The Filter command offers a lot of power in isolating specific types of objects but in many situations, you may not need such an elaborate tool. The Q select command can filter your selection based on the object properties which are more common filter criteria. To access the Q select command choose Tools> Quick  Select or right-click the drawing area when no command is active and choose Quick Select from the popup menu. The Quick Select dialog box appears. Quick Select is also offered as an option on a few dialog boxes. Try using the Wblock command again this time using the Quick Select option offered in its dialog box.

Finding Geometry with the Calculator

Another useful AutoCAD tool is the Geometry Calculator. Like most calculators it adds, subtracts, divides and multiplies. If you enter an arithmetic expression such as 1 + 2 the calculator returns 3. This is useful for doing math on the fly but the Calculator does much more than arithmetic as you will see in the next examples.

Finding the Mid point between Two Points

One of the most common questions heard from AutoCAD users is, “How can I locate a point midway between two objects?” You can draw a construction line between the two objects, and then use the Midpoint override to select the midpoint of the construction ljne. The Calculator offers another method that doesn’t require drawing additional objects.

In the following exercise, you start a line midway be~een the center of an arc and the endpoint of a line. Draw a line and an arc and try this out.

1. Start the Line command, and at the From poi nt prompt, type Cal.J.
2. At the» Expressi on: prompt, enter (end + cen)/2.J.
3. At the» Select enti ty for END snap: prompt, the cursor turns into a square. Place the square on the endpoint of a line and click it.
4. At the» Select enti ty fo r CEN snap: prompt, click an arc. The line starts midway between the arc’s center and the endpoint of the line.

do know that the distance is the sum of two values-unfortunately one value is in feet and the other is in inches. Usually in this situation you would have to reach for pen and paper (or if you’ve got one a feet-and-inches calculator) then figure out the distance and then return to your computer to finish the task. AutoCAD’s Geometry Calculator puts an end to this runaround.

The following shows you what to do if you want to move a set of objects a distance that is the sum of 12′ 6-5/8″ and 115-3/4”’.
1. Issue the Move command select objects and pick a base point.
2. At the Second poi nt: prompt start the Calculator.
3. At the» Express on: prompt enter [@12’6″+ 115-3/4″ < 45]. Then press .J and the objects move into place at the proper distance.


You must always enter an inch symbol (0) when indicating inches in the Calculator

In this example you are mixing inches and feet, which under normal circumstances is a time-consuming calculation. Notice that the feet-and-inches format follows the standard AutoCAD syntax (no space between the feet and inch values).

The coordinate value in square brackets can have any number of operators and values as in the following:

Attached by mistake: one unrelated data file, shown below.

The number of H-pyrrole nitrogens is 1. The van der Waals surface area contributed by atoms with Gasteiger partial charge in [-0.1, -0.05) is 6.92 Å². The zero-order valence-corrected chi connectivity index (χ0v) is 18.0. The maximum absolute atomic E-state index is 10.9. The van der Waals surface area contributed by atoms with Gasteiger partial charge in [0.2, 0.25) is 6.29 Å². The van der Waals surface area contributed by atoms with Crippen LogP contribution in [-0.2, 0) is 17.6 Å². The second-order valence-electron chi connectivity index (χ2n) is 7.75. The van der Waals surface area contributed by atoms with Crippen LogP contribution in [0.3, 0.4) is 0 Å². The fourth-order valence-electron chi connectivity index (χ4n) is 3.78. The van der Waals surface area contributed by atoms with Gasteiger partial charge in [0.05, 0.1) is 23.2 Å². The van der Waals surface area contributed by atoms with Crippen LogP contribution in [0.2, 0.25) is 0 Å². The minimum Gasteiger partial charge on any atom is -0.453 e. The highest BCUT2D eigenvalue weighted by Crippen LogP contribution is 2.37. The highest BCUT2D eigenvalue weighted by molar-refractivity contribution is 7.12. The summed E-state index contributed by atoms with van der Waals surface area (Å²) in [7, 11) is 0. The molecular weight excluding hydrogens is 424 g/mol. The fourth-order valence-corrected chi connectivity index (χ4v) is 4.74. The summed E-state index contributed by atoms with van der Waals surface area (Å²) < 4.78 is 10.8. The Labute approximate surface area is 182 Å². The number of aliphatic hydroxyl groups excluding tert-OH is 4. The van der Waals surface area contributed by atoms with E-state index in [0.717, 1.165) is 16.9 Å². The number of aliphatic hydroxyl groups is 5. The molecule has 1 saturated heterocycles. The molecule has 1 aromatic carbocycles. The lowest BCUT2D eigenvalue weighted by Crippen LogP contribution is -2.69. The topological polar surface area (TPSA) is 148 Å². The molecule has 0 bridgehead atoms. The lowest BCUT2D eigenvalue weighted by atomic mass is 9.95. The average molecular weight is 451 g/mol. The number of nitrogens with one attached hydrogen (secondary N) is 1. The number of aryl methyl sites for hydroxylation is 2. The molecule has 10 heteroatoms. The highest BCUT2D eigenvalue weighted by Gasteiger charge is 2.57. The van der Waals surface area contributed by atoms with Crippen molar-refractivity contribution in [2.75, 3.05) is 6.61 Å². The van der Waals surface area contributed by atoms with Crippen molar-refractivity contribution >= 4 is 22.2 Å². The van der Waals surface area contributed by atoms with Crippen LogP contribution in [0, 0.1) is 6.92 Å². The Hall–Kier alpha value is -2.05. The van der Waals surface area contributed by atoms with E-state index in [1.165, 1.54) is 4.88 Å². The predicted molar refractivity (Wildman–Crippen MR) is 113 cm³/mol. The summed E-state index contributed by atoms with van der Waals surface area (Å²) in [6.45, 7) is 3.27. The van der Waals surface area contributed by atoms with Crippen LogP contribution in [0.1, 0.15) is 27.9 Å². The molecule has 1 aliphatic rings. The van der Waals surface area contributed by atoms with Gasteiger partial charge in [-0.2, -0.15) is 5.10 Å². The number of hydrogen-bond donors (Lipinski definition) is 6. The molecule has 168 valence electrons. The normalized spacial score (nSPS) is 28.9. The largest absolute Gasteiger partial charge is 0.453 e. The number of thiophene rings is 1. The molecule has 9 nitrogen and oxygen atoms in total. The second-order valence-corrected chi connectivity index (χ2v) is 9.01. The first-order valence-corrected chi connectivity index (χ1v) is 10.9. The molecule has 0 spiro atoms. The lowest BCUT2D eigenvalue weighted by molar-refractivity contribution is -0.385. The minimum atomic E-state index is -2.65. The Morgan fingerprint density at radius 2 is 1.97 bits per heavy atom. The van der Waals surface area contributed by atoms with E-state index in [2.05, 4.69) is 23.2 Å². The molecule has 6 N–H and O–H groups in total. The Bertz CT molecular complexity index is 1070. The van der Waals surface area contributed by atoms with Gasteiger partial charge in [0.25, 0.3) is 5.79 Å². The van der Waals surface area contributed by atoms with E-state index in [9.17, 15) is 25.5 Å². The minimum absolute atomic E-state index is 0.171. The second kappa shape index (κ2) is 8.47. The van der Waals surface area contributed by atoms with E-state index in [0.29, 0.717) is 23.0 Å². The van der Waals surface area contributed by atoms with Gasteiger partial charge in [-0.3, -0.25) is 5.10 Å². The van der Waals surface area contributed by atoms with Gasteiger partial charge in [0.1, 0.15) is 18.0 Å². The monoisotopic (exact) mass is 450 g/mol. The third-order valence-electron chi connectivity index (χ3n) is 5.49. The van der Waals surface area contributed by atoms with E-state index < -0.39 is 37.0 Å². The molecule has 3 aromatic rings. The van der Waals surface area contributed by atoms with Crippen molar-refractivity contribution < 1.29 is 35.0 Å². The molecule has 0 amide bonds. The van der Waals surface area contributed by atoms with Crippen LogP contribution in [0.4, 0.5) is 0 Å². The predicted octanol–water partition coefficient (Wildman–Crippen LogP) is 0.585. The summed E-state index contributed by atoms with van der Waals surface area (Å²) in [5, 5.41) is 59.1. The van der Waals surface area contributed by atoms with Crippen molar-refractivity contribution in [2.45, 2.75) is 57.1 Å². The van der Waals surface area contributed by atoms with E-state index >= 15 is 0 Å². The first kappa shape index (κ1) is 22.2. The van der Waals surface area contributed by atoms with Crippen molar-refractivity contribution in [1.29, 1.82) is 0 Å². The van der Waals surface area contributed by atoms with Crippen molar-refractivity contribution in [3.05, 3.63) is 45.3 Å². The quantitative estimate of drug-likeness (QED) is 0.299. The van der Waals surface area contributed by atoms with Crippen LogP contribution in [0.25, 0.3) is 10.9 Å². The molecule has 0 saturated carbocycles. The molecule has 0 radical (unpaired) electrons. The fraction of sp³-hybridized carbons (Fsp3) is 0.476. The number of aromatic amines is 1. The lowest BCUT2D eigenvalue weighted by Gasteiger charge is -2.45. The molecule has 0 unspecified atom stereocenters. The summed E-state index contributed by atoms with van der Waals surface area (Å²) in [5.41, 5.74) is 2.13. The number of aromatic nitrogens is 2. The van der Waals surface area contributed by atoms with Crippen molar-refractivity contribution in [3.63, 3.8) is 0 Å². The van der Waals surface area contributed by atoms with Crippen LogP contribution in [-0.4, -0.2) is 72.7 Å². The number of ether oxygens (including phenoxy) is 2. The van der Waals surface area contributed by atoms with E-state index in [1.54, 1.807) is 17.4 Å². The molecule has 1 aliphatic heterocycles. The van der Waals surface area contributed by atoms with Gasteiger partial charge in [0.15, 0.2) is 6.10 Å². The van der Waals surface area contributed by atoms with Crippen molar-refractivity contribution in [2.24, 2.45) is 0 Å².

[@4 * (22 + 15) – (23.3 / 12) + 1 < 13 + 17]
This expression demonstrates that you can also apply operators to angle values.

Guidelines for Working with the Calculator

You may be noticing some patterns in the way expressions are formatted for the Calculator. Here are some guidelines to remember:
• Coordinates are enclosed in square brackets.
• Nested or grouped expressions are enclosed in parentheses. .
• Operators are placed between values, as in simple math equations.
• Object snaps can be used in place of coordinate values.
Table 12.2 lists all the operators and functions available in the Calculator. You may want to experiment with these other functions on your own.

If You Want to Experiment

You may want to experiment further with Paper Space to become more familiar with it. Try the following exercise. In it you will add two more viewports using the View >Viewports (Floating) options (Mview and Copy commands). In the process you’ll find that editing Paper Space views requires frequent shifts from Model Space to Paper Space and back.

1.Open the Xrefl file you used for the earlier Paper Space exercise.
2.If you aren’t already in Paper Space, click the Layout! tab and make sure
3.PAPER appears in the status bar.
4.Stretch the lower viewport so that it occupies the. lower-right third of the
screen (see the top image of Figure 12.42).
5.Switch to Floating Model Space and click the lower viewport. Pan the view so the entire stair is displayed.
6.Return to Paper Space to create a new viewport.
7.Choose View :> Viewports :> New Viewport, or type vports.J.
8.n the Viewports dialog box, make sure the New Viewports tab is selected . and select Single from the list. ..
9.Click OK, then click the lower-left comer of the screen.
10.At the Other corner prompt, size the viewport so that it is similar to the viewport on the right, as shown in the bottom image of Figure 12.42.
11.Click the PAPER button in the status bar to go to Floating Model Space then .
click the lower-left viewport. .
12.Type Regen.J. Notice that only the current viewport regenerates.
13.Use the Zoom and Pan commands to display the stairway at the far left of the floor plan.
14.Return to Paper Space and copy the new viewport to the right.
15.Return to Floating Model Space and use the Realtime Pan tool to pan the view in the new viewport to display the stairway to the far right of the floor plan. Notice that when you use the Realtime Pan tool, you can pan across the entire AutoCAD window; you’re not limited to panning just inside the viewport area. You can also use the scroll bar to pan the active viewport.
16. Return to Paper Space to resize the viewports to display only the stairs, as in Figure 12.43.

FIGURE 12.36: Paper Space viewport views scaled to 1/32" =t' and 3/16"=1 '

FIGURE 12.36:
Paper Space viewport views
scaled to 1/32″ =t’ and
3/16″=1 ‘